Today, the legacy of dependency theory continues to be debated in the field of economics, with some arguing that it provides a useful framework for understanding the structural factors that contribute to underdevelopment, while others criticize its focus on external factors and lack of practical solutions.

    What are the benefits of dependency theory?

    Dependency theory has been used around the world for many years as a starting point for understanding global geopolitics and has several key benefits, which are:

    • Provides a critical perspective on traditional economic theories and policies, such as free trade and globalization, that may perpetuate economic inequalities between richer and poorer countries.
    • Highlights the role of external factors, such as the exploitation of resources and labour by richer countries and multinational corporations, in perpetuating underdevelopment in poorer countries.
    • Emphasises the importance of domestic development and self-sufficiency in achieving economic growth and development.
    • Raises awareness of global economic inequalities and social disparities between richer and poorer countries.
    • Provides a theoretical framework for understanding the historical and structural roots of underdevelopment in poorer countries.

    What are the criticisms of dependency theory?

    Dependency theory also has its critics. Below I have outlined some of the main criticisms of this theory:

    • Overemphasizes external factors and fails to take into account internal factors, such as corruption and poor governance, that may contribute to underdevelopment.
    • Ignores the potential benefits of globalization, such as increased access to technology and international cooperation.
    • May be difficult to implement the policies recommended by dependency theory, and does not offer clear practical solutions to the problems of underdevelopment.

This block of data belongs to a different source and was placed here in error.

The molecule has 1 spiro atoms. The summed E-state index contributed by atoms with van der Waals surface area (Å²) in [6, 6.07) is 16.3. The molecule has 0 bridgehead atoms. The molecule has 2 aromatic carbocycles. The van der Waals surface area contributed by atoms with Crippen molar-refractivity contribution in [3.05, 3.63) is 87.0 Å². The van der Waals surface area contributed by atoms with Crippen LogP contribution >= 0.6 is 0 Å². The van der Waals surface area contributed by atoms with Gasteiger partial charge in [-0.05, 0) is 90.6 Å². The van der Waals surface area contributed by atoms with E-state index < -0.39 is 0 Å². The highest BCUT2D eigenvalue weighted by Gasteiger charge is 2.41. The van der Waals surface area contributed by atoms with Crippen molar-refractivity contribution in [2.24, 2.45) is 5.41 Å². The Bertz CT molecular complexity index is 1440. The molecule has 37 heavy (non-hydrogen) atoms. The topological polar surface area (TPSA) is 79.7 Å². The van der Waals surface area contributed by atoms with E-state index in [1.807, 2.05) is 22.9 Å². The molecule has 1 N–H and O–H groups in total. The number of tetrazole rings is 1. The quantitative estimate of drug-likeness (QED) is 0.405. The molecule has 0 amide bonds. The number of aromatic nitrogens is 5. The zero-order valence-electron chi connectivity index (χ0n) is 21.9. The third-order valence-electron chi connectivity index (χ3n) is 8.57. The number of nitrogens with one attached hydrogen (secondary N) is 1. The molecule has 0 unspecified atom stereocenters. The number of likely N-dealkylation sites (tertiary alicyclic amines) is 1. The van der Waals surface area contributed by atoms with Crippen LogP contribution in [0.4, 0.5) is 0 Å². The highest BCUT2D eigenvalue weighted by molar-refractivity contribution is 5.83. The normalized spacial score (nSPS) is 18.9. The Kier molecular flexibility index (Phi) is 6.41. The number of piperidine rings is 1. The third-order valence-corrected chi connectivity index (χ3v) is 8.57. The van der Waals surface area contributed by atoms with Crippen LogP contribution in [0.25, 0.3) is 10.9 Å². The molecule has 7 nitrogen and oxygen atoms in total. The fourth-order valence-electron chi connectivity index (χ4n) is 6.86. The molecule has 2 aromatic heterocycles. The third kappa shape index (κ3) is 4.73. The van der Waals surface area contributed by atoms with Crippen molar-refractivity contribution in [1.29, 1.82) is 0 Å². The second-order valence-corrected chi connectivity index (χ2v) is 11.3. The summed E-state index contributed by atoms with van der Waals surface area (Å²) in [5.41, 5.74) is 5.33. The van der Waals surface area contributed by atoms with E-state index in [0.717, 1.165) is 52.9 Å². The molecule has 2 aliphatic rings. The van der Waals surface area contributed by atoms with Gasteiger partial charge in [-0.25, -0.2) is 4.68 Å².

• May overlook the agency and power of individuals and communities in shaping economic outcomes, and instead focuses too much on structural factors.
    • Has been criticized for being overly deterministic and failing to account for the complexities and variations in economic development across different countries and regions.

    Dependency theory: Key takeaways

    Dependency theory is an economic theory that explains how poorer countries are dependent on richer countries for their economic development.

    1. Dependency theory argues that poorer countries are kept in a state of underdevelopment and dependency because they are forced to rely on richer countries for resources and markets.
    2. This dependency is reinforced by global economic systems that favor the interests of richer countries and multinational corporations, often at the expense of poorer countries.
    3. For example, richer countries may extract natural resources like oil, minerals, and timber from poorer countries at low prices, leaving little for the poorer country to invest in their own development.
    4. Richer countries may also use their economic power to dictate trade terms that are unfavourable to poorer countries, making it difficult for them to compete on the global market.
    5. As a result, poorer countries may become stuck in a cycle of dependence, unable to grow their economies and improve the lives of their citizens.
    6. Dependency theory argues that the only way for poorer countries to break free from this cycle of dependence is to develop their own self-sufficient economies that can compete on the global stage.
    7. This may involve investing in domestic industries, developing their own natural resources, and reducing dependence on foreign aid and trade.